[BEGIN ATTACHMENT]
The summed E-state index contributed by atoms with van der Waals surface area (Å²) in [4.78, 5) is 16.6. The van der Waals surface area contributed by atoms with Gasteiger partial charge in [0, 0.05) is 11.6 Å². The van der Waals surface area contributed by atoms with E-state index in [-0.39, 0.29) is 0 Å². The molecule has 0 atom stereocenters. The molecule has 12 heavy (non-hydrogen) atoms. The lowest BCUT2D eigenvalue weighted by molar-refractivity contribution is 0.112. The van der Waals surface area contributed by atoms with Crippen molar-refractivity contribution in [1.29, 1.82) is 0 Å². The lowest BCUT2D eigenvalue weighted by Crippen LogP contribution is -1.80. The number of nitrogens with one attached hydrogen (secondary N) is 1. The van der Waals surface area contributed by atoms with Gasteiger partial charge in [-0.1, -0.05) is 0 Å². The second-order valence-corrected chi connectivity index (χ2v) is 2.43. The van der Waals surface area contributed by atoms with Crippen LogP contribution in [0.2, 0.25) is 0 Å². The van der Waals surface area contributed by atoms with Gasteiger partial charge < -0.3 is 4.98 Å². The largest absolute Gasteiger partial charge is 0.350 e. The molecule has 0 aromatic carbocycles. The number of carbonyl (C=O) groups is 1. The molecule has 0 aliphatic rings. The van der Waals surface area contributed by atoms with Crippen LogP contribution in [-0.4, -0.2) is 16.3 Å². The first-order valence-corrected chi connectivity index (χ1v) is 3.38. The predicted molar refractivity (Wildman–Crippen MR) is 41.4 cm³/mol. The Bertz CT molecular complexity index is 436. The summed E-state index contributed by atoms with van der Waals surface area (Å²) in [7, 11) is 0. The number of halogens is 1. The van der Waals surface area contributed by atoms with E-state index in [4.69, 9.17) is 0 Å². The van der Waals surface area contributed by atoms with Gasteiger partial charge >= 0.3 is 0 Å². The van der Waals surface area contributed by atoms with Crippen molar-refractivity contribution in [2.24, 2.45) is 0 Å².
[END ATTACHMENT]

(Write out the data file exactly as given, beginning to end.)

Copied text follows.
The summed E-state index contributed by atoms with van der Waals surface area (Å²) in [4.78, 5) is 16.6. The van der Waals surface area contributed by atoms with Gasteiger partial charge in [0, 0.05) is 11.6 Å². The van der Waals surface area contributed by atoms with E-state index in [-0.39, 0.29) is 0 Å². The molecule has 0 atom stereocenters. The molecule has 12 heavy (non-hydrogen) atoms. The lowest BCUT2D eigenvalue weighted by molar-refractivity contribution is 0.112. The van der Waals surface area contributed by atoms with Crippen molar-refractivity contribution in [1.29, 1.82) is 0 Å². The lowest BCUT2D eigenvalue weighted by Crippen LogP contribution is -1.80. The number of nitrogens with one attached hydrogen (secondary N) is 1. The van der Waals surface area contributed by atoms with Gasteiger partial charge in [-0.1, -0.05) is 0 Å². The second-order valence-corrected chi connectivity index (χ2v) is 2.43. The van der Waals surface area contributed by atoms with Crippen LogP contribution in [0.2, 0.25) is 0 Å². The van der Waals surface area contributed by atoms with Gasteiger partial charge < -0.3 is 4.98 Å². The largest absolute Gasteiger partial charge is 0.350 e. The molecule has 0 aromatic carbocycles. The number of carbonyl (C=O) groups is 1. The molecule has 0 aliphatic rings. The van der Waals surface area contributed by atoms with Crippen LogP contribution in [-0.4, -0.2) is 16.3 Å². The first-order valence-corrected chi connectivity index (χ1v) is 3.38. The predicted molar refractivity (Wildman–Crippen MR) is 41.4 cm³/mol. The Bertz CT molecular complexity index is 436. The summed E-state index contributed by atoms with van der Waals surface area (Å²) in [7, 11) is 0. The number of halogens is 1. The van der Waals surface area contributed by atoms with E-state index in [4.69, 9.17) is 0 Å². The van der Waals surface area contributed by atoms with Gasteiger partial charge >= 0.3 is 0 Å². The van der Waals surface area contributed by atoms with Crippen molar-refractivity contribution in [2.24, 2.45) is 0 Å².